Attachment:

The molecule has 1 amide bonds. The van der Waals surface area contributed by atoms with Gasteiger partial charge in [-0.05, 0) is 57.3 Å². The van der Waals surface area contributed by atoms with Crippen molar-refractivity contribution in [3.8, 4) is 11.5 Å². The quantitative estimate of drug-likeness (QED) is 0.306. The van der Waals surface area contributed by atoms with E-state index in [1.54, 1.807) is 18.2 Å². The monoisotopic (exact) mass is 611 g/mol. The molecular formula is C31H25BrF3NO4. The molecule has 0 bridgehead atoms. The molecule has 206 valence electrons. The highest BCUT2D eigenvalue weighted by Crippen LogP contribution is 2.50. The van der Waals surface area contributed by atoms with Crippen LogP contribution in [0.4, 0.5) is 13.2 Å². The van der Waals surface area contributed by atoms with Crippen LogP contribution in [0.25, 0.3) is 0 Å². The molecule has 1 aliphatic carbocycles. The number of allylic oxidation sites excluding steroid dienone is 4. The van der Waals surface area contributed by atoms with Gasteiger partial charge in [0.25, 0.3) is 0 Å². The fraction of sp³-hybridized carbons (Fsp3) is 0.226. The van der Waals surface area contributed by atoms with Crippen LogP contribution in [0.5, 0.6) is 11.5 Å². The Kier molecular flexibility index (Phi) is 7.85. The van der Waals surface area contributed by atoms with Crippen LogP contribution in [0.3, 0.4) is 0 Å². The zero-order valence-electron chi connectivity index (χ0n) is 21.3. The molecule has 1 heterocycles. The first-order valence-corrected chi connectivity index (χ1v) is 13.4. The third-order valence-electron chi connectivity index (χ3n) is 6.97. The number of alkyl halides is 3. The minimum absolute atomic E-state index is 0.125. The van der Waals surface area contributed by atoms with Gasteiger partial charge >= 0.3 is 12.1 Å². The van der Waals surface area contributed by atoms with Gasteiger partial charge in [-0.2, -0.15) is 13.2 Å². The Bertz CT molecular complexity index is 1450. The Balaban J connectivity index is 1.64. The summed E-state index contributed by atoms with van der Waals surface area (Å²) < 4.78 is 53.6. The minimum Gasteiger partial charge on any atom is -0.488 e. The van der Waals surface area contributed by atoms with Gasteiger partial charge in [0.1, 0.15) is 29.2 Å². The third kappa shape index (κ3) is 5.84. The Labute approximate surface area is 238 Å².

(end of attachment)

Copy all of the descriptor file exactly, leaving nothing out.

The molecule has 1 amide bonds. The van der Waals surface area contributed by atoms with Gasteiger partial charge in [-0.05, 0) is 57.3 Å². The van der Waals surface area contributed by atoms with Crippen molar-refractivity contribution in [3.8, 4) is 11.5 Å². The quantitative estimate of drug-likeness (QED) is 0.306. The van der Waals surface area contributed by atoms with E-state index in [1.54, 1.807) is 18.2 Å². The monoisotopic (exact) mass is 611 g/mol. The molecular formula is C31H25BrF3NO4. The molecule has 0 bridgehead atoms. The molecule has 206 valence electrons. The highest BCUT2D eigenvalue weighted by Crippen LogP contribution is 2.50. The van der Waals surface area contributed by atoms with Crippen LogP contribution in [0.4, 0.5) is 13.2 Å². The van der Waals surface area contributed by atoms with Crippen LogP contribution in [0.25, 0.3) is 0 Å². The molecule has 1 aliphatic carbocycles. The number of allylic oxidation sites excluding steroid dienone is 4. The van der Waals surface area contributed by atoms with Gasteiger partial charge in [0.25, 0.3) is 0 Å². The fraction of sp³-hybridized carbons (Fsp3) is 0.226. The van der Waals surface area contributed by atoms with Crippen LogP contribution in [0.5, 0.6) is 11.5 Å². The Kier molecular flexibility index (Phi) is 7.85. The van der Waals surface area contributed by atoms with Crippen LogP contribution in [0.3, 0.4) is 0 Å². The zero-order valence-electron chi connectivity index (χ0n) is 21.3. The molecule has 1 heterocycles. The first-order valence-corrected chi connectivity index (χ1v) is 13.4. The third-order valence-electron chi connectivity index (χ3n) is 6.97. The number of alkyl halides is 3. The minimum absolute atomic E-state index is 0.125. The van der Waals surface area contributed by atoms with Gasteiger partial charge >= 0.3 is 12.1 Å². The van der Waals surface area contributed by atoms with Gasteiger partial charge in [-0.2, -0.15) is 13.2 Å². The Bertz CT molecular complexity index is 1450. The Balaban J connectivity index is 1.64. The summed E-state index contributed by atoms with van der Waals surface area (Å²) < 4.78 is 53.6. The minimum Gasteiger partial charge on any atom is -0.488 e. The van der Waals surface area contributed by atoms with Gasteiger partial charge in [0.1, 0.15) is 29.2 Å². The third kappa shape index (κ3) is 5.84. The Labute approximate surface area is 238 Å².